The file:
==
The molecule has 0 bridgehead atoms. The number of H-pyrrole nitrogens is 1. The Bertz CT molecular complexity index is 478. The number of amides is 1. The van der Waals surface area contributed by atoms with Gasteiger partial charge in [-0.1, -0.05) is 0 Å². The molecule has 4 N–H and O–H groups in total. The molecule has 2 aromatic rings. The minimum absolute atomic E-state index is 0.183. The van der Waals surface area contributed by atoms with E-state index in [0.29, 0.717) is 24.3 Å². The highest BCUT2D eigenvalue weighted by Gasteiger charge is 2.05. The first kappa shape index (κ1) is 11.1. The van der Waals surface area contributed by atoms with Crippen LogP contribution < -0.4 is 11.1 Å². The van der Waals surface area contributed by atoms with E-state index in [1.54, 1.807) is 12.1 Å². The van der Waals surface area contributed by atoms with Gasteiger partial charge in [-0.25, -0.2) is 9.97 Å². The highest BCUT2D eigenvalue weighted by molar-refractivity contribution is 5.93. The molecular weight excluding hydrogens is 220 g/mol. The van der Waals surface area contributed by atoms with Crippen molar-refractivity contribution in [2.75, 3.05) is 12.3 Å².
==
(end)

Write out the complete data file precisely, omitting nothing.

The molecule has 0 bridgehead atoms. The number of H-pyrrole nitrogens is 1. The Bertz CT molecular complexity index is 478. The number of amides is 1. The van der Waals surface area contributed by atoms with Gasteiger partial charge in [-0.1, -0.05) is 0 Å². The molecule has 4 N–H and O–H groups in total. The molecule has 2 aromatic rings. The minimum absolute atomic E-state index is 0.183. The van der Waals surface area contributed by atoms with E-state index in [0.29, 0.717) is 24.3 Å². The highest BCUT2D eigenvalue weighted by Gasteiger charge is 2.05. The first kappa shape index (κ1) is 11.1. The van der Waals surface area contributed by atoms with Crippen LogP contribution < -0.4 is 11.1 Å². The van der Waals surface area contributed by atoms with E-state index in [1.54, 1.807) is 12.1 Å². The van der Waals surface area contributed by atoms with Gasteiger partial charge in [-0.25, -0.2) is 9.97 Å². The highest BCUT2D eigenvalue weighted by molar-refractivity contribution is 5.93. The molecular weight excluding hydrogens is 220 g/mol. The van der Waals surface area contributed by atoms with Crippen molar-refractivity contribution in [2.75, 3.05) is 12.3 Å².